The wastewater produced by the villages, towns, cities and industrial estates is taken away via the drainage and sewage systems. General interceptor sewers then channel it to the wastewater purification plants.
During the regulation phase, the first runoffs that are the direct result of storms are contained and controlled. This rush of water is handled using specific devices known as spillways and retention chambers that return all additional water to the transportation network in a controlled manner.
The wastewater is channelled along Interceptor Sewers (these run alongside natural river courses) with the flow being controlled by Pumping Stations. Manholes enable the pipelines and conduits to be accessed for checking and cleaning purposes.
Finally, the wastewater arrives at the Wastewater Purification Plants where, via a complex purification system, all harmful substances are eliminated before it is returned to the natural environment in optimum condition.
The purification process begins with the capture and entry of untreated water from the sanitation network. The untreated water is first channelled into the filtering well where the heaviest foreign bodies settle to the bottom and the largest are retained.
Next, the now partially treated water is subjected to a rough filtering process to eliminate any “coarse” and “fine” solids, which are then tipped onto conveyor belts and finally deposited in skips for transportation to the waste disposal site.
After the wastewater has been rough filtered, it is subjected to a process that removes the grit and oils, fats and grease it contains. Due to the fact that it is heavy, any grit settles to the bottom.
Any oils, fats and grease rise to the surface by floatation, a process helped by air bubbles produced by compressors and delivered by submerged nozzles.
During this phase most of the sediments and floating matter that could not be removed during previous phased are separated off.
This is achieved using a natural physical settling process for the suspended solids and a natural floatation process for the less dense particles. The solids fall to the bottom, while the less dense particles are removed using revolving sieves mounted on the surface. The resulting water is then transferred to a channel that takes it to the biological treatment plant.
Once most of the solids have been removed via sedimentation, the water is taken to the biological reactors to be subjected to a process the fundamental purpose of which is to remove any organic matter by allowing it to be degraded via the action of a series of micro-organisms.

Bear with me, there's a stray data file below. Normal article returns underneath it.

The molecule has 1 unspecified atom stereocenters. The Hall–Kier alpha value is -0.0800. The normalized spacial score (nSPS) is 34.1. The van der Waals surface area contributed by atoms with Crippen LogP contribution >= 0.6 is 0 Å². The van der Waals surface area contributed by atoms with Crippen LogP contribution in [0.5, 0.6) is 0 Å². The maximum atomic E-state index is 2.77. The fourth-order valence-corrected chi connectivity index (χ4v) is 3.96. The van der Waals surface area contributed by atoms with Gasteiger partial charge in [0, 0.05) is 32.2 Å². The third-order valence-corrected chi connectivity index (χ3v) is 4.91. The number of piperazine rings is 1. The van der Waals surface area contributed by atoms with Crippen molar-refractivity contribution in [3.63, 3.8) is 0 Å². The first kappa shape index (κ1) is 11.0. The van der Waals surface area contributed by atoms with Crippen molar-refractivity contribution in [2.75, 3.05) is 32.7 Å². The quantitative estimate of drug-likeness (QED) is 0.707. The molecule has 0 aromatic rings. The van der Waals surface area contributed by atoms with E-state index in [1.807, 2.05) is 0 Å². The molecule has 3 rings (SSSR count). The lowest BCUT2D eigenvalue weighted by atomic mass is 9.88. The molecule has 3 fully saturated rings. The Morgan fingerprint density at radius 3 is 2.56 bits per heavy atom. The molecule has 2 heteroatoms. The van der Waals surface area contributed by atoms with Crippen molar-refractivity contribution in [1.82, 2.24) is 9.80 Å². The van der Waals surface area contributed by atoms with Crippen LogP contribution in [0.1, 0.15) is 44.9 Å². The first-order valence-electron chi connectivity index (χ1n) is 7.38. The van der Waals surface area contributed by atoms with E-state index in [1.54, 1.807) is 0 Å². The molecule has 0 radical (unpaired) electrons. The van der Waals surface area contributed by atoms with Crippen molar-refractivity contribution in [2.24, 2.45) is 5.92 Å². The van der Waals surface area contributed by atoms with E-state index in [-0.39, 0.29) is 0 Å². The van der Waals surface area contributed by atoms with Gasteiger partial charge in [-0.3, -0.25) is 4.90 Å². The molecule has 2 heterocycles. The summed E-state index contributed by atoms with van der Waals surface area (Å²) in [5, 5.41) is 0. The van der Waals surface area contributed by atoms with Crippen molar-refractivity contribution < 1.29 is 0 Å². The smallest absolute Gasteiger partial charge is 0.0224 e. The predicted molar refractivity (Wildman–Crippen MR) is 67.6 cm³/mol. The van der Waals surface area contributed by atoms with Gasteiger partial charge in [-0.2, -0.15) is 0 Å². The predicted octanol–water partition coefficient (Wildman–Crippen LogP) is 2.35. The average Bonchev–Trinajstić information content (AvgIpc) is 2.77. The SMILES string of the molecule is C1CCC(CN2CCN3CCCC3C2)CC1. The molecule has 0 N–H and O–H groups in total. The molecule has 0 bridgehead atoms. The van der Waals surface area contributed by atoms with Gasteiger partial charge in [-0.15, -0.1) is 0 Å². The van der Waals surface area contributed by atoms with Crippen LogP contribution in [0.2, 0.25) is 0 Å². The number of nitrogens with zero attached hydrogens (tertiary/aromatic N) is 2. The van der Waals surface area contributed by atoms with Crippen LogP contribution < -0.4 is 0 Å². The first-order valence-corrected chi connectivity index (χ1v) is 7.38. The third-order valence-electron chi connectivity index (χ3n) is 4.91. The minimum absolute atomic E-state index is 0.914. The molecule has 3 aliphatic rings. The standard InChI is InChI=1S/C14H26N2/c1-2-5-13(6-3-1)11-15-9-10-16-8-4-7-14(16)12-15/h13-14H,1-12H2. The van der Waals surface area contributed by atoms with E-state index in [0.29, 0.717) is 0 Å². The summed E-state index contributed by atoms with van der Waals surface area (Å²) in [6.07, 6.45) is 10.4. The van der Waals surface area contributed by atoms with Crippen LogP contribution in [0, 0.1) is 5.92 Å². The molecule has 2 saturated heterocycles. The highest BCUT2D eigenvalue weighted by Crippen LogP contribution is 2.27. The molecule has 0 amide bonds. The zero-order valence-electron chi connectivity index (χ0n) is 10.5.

The biological reactors are divided up into two different areas:
During the final phase of the purification process, the treated water is separated from the biological sludge formed during the previous treatment. This process is carried out in the secondary settling tanks where the sludge sinks to the bottom and the purified water is piped off into rivers or the sea in compliance with the current legislation governing wastewater disposal.
Throughout the wastewater purification process a significant volume of sludge is generated, which in turn has to be treated in order to make it safe to be later transported as waste and disposed of at authorised waste disposal sites.
Currently, research is being done into the reuse and recycling of this sludge.
Having been subjected to the aforementioned purification process at the Wastewater Purification Plants, the wastewater is returned to the rivers, thereby completing the integral water usage cycle.
Know the processes of a W.P.P (Wastewater Purification Plants) through this video.
All of the processes carried out at the Wastewater Purification Plants are either manually or automatically controlled in order to guarantee the correct functioning thereof. Likewise, and at regular intervals, all necessary analyses are carried out in the laboratories attached to the purification plants in order to ensure that the water returned to the rivers and seas is of the required quality.
The transportation and regulation networks are controlled by way of remote information systems that enable the purification plants to interact over long distances with the main installations of the network (pumping stations, spillways, etc.).